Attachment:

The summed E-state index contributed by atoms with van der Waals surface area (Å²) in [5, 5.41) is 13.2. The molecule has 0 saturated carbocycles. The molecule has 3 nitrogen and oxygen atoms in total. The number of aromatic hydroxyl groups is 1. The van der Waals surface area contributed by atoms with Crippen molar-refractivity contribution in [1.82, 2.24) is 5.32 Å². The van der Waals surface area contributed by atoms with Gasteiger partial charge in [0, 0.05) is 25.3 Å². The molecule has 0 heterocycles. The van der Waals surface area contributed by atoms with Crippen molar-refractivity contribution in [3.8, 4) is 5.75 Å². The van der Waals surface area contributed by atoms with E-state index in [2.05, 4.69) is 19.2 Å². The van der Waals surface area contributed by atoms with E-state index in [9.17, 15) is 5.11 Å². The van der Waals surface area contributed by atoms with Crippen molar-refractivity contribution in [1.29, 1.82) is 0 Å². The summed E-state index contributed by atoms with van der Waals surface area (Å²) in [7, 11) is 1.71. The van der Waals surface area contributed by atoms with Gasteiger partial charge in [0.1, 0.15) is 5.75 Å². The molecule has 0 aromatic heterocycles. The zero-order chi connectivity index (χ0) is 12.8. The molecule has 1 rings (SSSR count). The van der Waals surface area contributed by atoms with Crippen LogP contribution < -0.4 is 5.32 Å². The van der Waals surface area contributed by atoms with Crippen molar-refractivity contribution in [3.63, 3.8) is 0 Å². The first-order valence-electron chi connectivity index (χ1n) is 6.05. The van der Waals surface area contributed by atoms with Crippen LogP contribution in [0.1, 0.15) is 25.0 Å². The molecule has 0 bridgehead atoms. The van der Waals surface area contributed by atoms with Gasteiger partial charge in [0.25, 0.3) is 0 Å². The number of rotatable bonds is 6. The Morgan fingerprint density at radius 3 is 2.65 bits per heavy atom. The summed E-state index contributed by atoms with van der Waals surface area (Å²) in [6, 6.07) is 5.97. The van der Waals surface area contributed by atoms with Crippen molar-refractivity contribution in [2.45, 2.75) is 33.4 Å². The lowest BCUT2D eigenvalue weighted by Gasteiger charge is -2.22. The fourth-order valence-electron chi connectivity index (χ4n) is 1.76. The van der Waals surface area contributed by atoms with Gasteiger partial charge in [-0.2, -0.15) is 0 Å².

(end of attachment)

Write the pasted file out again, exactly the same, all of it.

The summed E-state index contributed by atoms with van der Waals surface area (Å²) in [5, 5.41) is 13.2. The molecule has 0 saturated carbocycles. The molecule has 3 nitrogen and oxygen atoms in total. The number of aromatic hydroxyl groups is 1. The van der Waals surface area contributed by atoms with Crippen molar-refractivity contribution in [1.82, 2.24) is 5.32 Å². The van der Waals surface area contributed by atoms with Gasteiger partial charge in [0, 0.05) is 25.3 Å². The molecule has 0 heterocycles. The van der Waals surface area contributed by atoms with Crippen molar-refractivity contribution in [3.8, 4) is 5.75 Å². The van der Waals surface area contributed by atoms with E-state index in [2.05, 4.69) is 19.2 Å². The van der Waals surface area contributed by atoms with E-state index in [9.17, 15) is 5.11 Å². The van der Waals surface area contributed by atoms with Crippen molar-refractivity contribution in [1.29, 1.82) is 0 Å². The summed E-state index contributed by atoms with van der Waals surface area (Å²) in [7, 11) is 1.71. The van der Waals surface area contributed by atoms with Gasteiger partial charge in [0.1, 0.15) is 5.75 Å². The molecule has 0 aromatic heterocycles. The zero-order chi connectivity index (χ0) is 12.8. The molecule has 1 rings (SSSR count). The van der Waals surface area contributed by atoms with Crippen LogP contribution < -0.4 is 5.32 Å². The van der Waals surface area contributed by atoms with Crippen molar-refractivity contribution in [3.63, 3.8) is 0 Å². The first-order valence-electron chi connectivity index (χ1n) is 6.05. The van der Waals surface area contributed by atoms with Crippen LogP contribution in [0.1, 0.15) is 25.0 Å². The molecule has 0 bridgehead atoms. The van der Waals surface area contributed by atoms with Gasteiger partial charge in [0.25, 0.3) is 0 Å². The number of rotatable bonds is 6. The Morgan fingerprint density at radius 3 is 2.65 bits per heavy atom. The summed E-state index contributed by atoms with van der Waals surface area (Å²) in [6, 6.07) is 5.97. The van der Waals surface area contributed by atoms with Crippen molar-refractivity contribution in [2.45, 2.75) is 33.4 Å². The lowest BCUT2D eigenvalue weighted by Gasteiger charge is -2.22. The fourth-order valence-electron chi connectivity index (χ4n) is 1.76. The van der Waals surface area contributed by atoms with Gasteiger partial charge in [-0.2, -0.15) is 0 Å².